I Miss The Bags

file000450585184As the interim Praise Team Leader at my church, December 24th found me playing guitar for our “family friendly” Christmas Eve service (the first of three that night). I also had a moment when I wondered if the other two services were less family friendly, had a two drink minimum, and featured a comic who started his routine with, “Two Jews walk into an inn…”

But I digress.

It was all very nice. We had shepherds and wise men in the requisite bathrobes, angels, Mary, Joseph, a real baby, candles, and we sang traditional Christmas carols. All to celebrate the most famous birth in history. And I thoroughly enjoyed it, because Christmas Eve services are my favorite.

But I missed Santa and the paper bags.

A lot of people don’t know about Santa Claus and the paper bags. Then again, not everybody grew up poor.

When I was a little boy, Christmas programs at the church were a little different than they are today. Oh sure, we acted out the nativity story in all its bathrobed glory and heralded the birth of the savior of the world with a plastic baby doll (often with a light bulb strategically hidden in the manger so we would know this was no ordinary baby). We would gather in the sanctuary, listen as the scriptures were read, watch as the holy procession came out mostly on cue, giggle as a shepherd or two picked their noses, and see an angel’s underwear when she got bored and pulled the hem of her angel dress up over her head.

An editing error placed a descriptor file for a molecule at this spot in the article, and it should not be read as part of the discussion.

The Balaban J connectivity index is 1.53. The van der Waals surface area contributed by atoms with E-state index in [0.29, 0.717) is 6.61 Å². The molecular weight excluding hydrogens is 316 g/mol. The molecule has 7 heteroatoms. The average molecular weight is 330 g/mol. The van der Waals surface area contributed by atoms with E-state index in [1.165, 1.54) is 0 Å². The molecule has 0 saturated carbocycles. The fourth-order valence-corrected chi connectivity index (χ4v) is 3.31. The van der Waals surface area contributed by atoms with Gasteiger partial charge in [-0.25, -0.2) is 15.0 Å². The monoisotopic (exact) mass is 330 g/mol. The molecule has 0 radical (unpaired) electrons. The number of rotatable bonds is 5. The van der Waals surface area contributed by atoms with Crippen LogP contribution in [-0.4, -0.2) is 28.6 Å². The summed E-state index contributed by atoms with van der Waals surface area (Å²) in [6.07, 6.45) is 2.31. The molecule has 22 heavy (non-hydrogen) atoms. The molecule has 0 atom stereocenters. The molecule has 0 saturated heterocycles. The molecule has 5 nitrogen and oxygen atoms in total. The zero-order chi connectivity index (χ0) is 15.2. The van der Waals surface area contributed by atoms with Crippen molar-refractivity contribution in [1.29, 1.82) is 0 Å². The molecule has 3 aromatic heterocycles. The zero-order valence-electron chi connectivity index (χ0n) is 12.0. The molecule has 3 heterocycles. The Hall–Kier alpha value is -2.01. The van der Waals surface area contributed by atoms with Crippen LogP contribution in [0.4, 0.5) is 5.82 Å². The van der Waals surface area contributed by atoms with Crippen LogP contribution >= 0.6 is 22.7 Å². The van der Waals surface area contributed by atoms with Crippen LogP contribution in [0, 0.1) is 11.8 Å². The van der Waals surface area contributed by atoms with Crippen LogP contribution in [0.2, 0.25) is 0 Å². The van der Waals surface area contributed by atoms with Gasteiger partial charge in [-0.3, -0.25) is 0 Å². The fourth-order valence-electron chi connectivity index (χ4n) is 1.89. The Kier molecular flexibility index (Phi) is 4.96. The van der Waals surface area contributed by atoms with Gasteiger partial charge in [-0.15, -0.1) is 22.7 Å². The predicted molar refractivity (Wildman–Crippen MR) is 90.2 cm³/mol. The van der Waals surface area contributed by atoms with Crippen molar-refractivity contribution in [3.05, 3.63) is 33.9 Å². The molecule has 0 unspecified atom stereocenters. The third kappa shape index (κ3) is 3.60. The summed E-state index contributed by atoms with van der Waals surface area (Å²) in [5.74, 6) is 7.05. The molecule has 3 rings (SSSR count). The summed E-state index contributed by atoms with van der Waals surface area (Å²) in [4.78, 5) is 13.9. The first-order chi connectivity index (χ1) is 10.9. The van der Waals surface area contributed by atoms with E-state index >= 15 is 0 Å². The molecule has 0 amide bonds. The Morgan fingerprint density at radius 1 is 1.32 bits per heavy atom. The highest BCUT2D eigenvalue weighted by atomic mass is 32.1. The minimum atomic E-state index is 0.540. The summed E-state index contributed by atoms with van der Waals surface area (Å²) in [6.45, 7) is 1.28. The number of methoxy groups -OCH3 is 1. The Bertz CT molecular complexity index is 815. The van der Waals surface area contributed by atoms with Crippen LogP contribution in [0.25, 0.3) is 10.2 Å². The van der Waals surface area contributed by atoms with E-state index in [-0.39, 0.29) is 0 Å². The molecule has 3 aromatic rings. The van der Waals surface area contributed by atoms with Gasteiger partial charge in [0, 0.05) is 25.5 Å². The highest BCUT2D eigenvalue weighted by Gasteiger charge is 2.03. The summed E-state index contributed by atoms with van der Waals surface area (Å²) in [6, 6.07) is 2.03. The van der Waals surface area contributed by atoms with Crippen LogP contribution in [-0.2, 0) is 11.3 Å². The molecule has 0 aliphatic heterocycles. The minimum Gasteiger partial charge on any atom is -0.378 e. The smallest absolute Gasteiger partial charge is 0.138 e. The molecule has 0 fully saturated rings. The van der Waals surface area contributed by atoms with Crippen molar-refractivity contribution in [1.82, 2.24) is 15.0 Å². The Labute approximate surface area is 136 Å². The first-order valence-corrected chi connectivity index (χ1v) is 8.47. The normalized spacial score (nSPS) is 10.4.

Then, we would hear the jingling of bells followed by the unmistakable Ho Ho Ho of the second most important figure of Christmas (hey, we were Santakids): Santa Claus.

And Santa had a sack full of paper bags, all of which contained the most amazing Christmas treasures imaginable. Each small paper bag had an apple, an orange, lots of nuts (Brazil nuts, almonds, hickory nuts, and pecans), candy (Mary Janes, assorted hard candy, and a box of candy cigarettes), and a toy (a 25¢ cap pistol and a box of caps for the boys and a tiny plastic troll doll with frizzy hair for the girls). After we climbed on Santa’s knee and told him that we essentially wanted everything in the back half of the Sears catalog, he Ho Ho Hoed his way down the aisle and passed out the bags.